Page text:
- Use version control! Just wanted to throw this in there. But seriously, before reviewing each iteration of a project, be sure you’re looking at the latest and greatest material. Especially during verification passes, having a systematic version control process will prevent unnecessarily re-opening comments/tickets/bugs/issues/etc.
This checklist of QA basics is not exhaustive; additional criteria and specifications can apply according to project, client, and learner needs. Also, your company may have its own requirements that vary somewhat from the points I’ve briefly outlined here. Hopefully, these quality criteria will help you as a baseline if your company does not already have a formal QA process in place.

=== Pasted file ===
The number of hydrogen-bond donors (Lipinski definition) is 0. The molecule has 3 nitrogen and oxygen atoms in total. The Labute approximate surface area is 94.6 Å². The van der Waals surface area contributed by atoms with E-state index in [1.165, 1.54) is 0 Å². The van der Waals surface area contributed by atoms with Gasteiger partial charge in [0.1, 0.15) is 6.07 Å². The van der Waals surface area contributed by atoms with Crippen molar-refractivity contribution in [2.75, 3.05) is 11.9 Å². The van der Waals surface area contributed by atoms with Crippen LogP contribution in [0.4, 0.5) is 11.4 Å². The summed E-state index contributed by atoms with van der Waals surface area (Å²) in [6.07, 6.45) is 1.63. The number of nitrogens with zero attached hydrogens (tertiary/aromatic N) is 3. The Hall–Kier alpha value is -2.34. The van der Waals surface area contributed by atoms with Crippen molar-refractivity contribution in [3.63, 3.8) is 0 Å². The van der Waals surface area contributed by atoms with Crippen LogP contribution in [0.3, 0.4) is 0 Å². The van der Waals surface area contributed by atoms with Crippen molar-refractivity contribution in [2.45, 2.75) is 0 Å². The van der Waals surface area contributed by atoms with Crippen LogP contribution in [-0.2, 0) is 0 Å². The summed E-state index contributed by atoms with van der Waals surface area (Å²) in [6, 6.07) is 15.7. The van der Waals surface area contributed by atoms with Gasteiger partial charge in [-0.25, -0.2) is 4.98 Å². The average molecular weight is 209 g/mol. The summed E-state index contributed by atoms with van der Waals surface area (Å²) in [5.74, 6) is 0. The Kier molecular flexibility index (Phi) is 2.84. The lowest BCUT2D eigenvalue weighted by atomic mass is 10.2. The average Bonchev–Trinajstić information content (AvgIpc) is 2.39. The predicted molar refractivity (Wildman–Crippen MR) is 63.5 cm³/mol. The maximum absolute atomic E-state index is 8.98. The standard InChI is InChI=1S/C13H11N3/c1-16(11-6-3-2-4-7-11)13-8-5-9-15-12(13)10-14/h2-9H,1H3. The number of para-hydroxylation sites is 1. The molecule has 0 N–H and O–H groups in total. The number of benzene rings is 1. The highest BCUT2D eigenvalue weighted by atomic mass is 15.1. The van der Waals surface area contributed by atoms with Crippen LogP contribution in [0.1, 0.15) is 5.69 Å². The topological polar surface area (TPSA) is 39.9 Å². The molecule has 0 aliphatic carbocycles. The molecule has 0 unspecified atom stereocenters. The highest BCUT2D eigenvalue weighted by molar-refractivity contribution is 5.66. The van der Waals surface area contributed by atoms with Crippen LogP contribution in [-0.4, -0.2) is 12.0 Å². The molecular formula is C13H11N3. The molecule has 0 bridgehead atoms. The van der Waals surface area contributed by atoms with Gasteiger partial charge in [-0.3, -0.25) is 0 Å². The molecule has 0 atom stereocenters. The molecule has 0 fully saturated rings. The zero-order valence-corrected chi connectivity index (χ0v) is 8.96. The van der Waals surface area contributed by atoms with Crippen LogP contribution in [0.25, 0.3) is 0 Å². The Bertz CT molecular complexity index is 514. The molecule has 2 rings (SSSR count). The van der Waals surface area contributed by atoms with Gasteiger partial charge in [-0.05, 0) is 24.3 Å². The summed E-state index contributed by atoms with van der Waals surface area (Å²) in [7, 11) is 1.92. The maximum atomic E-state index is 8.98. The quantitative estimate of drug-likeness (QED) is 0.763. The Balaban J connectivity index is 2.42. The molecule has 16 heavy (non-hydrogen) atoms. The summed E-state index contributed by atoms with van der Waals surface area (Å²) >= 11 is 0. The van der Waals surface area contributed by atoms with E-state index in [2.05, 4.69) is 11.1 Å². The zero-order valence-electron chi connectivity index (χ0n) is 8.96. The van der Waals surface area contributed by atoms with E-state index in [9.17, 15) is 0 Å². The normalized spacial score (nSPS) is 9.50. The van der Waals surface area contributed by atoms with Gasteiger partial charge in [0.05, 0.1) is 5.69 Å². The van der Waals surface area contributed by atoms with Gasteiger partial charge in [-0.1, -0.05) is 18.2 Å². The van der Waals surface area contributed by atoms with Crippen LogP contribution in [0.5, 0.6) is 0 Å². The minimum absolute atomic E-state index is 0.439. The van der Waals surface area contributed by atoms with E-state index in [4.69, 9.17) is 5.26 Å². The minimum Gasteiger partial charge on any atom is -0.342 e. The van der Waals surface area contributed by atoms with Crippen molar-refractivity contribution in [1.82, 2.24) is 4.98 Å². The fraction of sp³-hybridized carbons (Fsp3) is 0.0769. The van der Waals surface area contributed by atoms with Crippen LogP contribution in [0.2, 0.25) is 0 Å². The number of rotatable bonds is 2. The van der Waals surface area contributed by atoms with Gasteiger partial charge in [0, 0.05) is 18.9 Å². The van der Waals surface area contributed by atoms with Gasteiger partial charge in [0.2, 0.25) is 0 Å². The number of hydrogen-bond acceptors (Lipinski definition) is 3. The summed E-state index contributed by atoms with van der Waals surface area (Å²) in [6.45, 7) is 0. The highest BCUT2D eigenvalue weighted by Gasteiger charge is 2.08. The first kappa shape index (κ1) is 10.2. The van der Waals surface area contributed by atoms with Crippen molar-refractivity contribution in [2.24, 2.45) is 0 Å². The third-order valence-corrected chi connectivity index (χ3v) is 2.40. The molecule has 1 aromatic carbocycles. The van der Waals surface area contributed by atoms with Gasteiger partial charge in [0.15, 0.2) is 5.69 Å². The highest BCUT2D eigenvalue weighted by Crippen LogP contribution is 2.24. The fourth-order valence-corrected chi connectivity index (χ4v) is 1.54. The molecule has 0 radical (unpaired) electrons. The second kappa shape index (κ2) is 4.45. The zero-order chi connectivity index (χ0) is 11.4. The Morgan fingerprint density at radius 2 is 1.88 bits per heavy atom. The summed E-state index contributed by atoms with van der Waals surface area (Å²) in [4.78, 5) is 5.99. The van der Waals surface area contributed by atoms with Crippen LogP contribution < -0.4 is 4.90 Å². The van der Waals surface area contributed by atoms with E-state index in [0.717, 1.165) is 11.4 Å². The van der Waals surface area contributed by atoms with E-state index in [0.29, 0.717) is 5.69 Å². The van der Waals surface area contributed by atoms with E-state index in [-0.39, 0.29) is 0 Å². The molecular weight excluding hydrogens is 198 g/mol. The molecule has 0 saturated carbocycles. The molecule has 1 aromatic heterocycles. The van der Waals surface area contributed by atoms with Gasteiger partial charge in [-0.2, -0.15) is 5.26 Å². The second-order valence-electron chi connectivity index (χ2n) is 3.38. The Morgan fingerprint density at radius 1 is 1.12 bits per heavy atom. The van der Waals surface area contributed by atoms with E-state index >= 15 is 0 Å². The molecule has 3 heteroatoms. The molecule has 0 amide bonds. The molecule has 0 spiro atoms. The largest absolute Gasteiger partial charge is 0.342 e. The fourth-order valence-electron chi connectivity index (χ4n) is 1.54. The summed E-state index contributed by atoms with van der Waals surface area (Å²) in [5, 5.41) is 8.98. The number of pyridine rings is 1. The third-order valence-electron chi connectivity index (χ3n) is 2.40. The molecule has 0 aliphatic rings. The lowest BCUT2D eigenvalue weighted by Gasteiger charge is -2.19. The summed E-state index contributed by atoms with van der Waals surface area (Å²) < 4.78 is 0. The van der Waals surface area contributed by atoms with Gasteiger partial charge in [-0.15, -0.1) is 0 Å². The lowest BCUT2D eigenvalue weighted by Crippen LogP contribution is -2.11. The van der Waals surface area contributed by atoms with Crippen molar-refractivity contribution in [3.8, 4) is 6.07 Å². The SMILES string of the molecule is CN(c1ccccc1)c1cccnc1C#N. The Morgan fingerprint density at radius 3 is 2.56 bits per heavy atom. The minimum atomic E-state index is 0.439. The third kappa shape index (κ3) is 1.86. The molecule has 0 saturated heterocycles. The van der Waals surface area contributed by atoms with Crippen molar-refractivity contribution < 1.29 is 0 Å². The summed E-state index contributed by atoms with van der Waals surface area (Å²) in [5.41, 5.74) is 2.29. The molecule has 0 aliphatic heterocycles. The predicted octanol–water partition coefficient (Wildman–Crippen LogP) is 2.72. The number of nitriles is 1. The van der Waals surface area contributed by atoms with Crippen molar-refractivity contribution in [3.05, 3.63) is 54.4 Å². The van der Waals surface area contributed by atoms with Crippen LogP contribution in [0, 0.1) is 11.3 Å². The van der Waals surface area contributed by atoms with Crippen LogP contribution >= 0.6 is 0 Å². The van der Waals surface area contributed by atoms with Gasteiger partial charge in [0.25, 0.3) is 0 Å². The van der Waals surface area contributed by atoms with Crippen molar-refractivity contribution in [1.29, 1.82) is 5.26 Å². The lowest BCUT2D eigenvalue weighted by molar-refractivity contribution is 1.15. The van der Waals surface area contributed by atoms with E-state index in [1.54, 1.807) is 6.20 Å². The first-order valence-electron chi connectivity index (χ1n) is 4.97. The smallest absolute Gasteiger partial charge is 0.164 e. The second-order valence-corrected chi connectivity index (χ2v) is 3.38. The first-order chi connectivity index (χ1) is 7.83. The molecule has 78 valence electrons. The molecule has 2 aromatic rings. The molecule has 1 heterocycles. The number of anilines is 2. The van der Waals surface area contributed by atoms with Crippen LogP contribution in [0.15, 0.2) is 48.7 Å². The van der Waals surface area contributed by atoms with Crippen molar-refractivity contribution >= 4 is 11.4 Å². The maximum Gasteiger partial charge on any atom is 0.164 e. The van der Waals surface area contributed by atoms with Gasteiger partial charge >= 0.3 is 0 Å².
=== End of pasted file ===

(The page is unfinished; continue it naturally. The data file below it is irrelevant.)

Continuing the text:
In addition, the importance of QA as a continuous part of the e-learning development process cannot be stressed enough. Be sure to safeguard the quality, effectiveness, and learning efficacy of the courseware with a well-planned, soundly-executed QA process from your project’s kickoff till deployment.
In the end, your learners will appreciate a clean, obstacle-free course void of distractions from doing what you most intend them to do: learn. Assuring quality through your project’s duration can save your learners from problem-ridden e-learning—and may even help them to save lives, too.